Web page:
His working technique was very straightforward, most often Schéner used to work with the colour right from the tube, mixing combinations on the canvas with his fingers, in a pasty and magmatic mass with a remarkable tridimensionality.
A painter known among the students in art academies, Barcsay Jenő (1900-1988), the author of a compendium of artistic human anatomy is present in the collection with a painting done in a geometric style. In the same spirit we can find the works of Baska József (n. 1935), Kántor Lajos (n.1922) and Rác András (1926).
Among sculptors, Birkás István (n. 1947) is impossible to pass unnoticed. His work has the savor of found objects, similar to the enclosures made by the American sculptor Louise Nevelson. In Birkás’s work are juxtaposed elements made up of fragments from real objects, furniture, stone slabs or pottery.
A painter whom I really appreciate is the nonagenarian Gádor Magda (1924) who came from a family with pottery tradition and moved to concrete sculptures. Gádor Magda combines expressive elements from Neolithic pottery with powerful marks or symbols drawn on her sculptures, a style which reminds me of the techniques used by Jean Dubuffet. A very original sculptor who works with glass is Buczkó György (1950).
Those who pass through the solid gates of the Baroque Palace are welcomed by a painting that shows a group portrait, made by Gyémánt László (n. 1935,) a very successful painter in Hungary.The painting represents the heros of this exhibition, Sváby Lajos, Kokas Ignác, Schéner Mihály, Anna Körmendi, Ferenc Csák, Gyarmathy Tihamér, Máté Csák, Frey Krisztián and many others, and has the evocative setting of a baroque group portrait.
This unique collection offers to art lovers, artists and Romanian collectors, a highly inspiring model to be followed. During the few weeks that passed since the opening of the show, I have admired thousands of paintings belonging to Hungarian art history. I have visited Hungary’s most famous auction house websites and I have posted albums on Facebook, with works of these rare Hungarian artists who have been rewarded with spontaneous reactions of admiration from all around the world. Alternatively, for some people, this show is a real eye-opener towards an art and culture that deserves undivided attention.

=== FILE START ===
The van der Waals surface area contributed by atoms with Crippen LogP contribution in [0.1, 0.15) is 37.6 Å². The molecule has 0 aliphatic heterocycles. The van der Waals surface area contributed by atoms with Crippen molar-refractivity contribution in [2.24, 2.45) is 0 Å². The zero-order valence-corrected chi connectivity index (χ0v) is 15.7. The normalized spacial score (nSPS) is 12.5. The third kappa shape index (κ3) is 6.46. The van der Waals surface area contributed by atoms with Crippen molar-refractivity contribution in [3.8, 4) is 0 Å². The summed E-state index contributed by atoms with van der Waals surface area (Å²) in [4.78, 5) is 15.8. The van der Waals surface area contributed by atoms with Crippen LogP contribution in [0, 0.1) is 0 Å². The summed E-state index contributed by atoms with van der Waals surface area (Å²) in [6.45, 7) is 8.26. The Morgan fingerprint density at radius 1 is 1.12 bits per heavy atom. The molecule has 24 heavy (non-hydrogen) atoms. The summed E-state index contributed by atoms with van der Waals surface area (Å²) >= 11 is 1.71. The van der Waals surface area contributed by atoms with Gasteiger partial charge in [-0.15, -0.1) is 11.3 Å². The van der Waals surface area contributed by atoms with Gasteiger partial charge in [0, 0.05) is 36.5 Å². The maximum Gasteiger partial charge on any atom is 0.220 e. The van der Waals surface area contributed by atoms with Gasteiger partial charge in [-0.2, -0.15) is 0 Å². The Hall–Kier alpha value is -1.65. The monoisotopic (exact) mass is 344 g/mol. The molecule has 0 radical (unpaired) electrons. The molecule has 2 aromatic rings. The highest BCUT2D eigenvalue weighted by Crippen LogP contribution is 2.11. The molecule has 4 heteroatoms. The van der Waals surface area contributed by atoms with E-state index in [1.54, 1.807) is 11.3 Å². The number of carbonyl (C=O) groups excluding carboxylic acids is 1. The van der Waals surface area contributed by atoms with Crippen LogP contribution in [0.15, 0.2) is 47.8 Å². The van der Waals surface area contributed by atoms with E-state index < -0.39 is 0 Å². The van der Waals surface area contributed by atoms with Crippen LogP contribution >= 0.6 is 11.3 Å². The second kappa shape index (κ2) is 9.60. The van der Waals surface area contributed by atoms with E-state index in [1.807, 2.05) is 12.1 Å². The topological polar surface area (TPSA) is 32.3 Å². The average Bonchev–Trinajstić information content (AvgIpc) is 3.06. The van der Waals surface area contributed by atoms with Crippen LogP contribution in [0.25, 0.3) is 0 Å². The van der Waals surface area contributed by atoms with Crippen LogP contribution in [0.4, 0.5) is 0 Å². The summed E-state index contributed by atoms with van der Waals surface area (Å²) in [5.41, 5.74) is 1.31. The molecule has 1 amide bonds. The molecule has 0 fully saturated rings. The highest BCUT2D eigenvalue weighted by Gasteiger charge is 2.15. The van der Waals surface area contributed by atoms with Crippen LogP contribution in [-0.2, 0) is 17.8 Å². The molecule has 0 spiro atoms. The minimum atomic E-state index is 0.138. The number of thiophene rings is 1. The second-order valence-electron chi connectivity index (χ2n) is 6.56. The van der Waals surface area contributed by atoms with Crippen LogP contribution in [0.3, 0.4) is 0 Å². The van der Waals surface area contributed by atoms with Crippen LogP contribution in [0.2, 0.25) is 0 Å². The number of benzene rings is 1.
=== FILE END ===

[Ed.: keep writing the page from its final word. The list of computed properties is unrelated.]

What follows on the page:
The open and vital spirit of Anna Körmendi and Csák Máté has been recognized by the president of Hungarian Republic, Árpád Göncz, in 1999, who offered them a golden medal for the dissemination of Hungarian culture abroad , and by the prestigious Pro-Europe Award.
Their presence in Timişoara has also a sentimental value and does not come as a surprise. Among the basalt paving stones in Piaţa Unirii from Timisoara, there is a rock, which has been vibrating for hundreds of years with the intensity of a pillar, on which Csák Máté has layed, to our delight, a memorable cultural bridge.
You can’t slam a single-malt of wisky as you do with a shot of schnapps, nevertheless, the review of an exhibition this important.
– Thank you for the treat, Mr. Marcel Tolcea.
The exhibition of the Körmendi-Csak Collection is opened until the 30th of October 2011, and can be visited daily from 10.00 to 18.00 (Monday closed). The address of the Art Museum
– by Adrian Ionita, translated by Angelica Ţapoca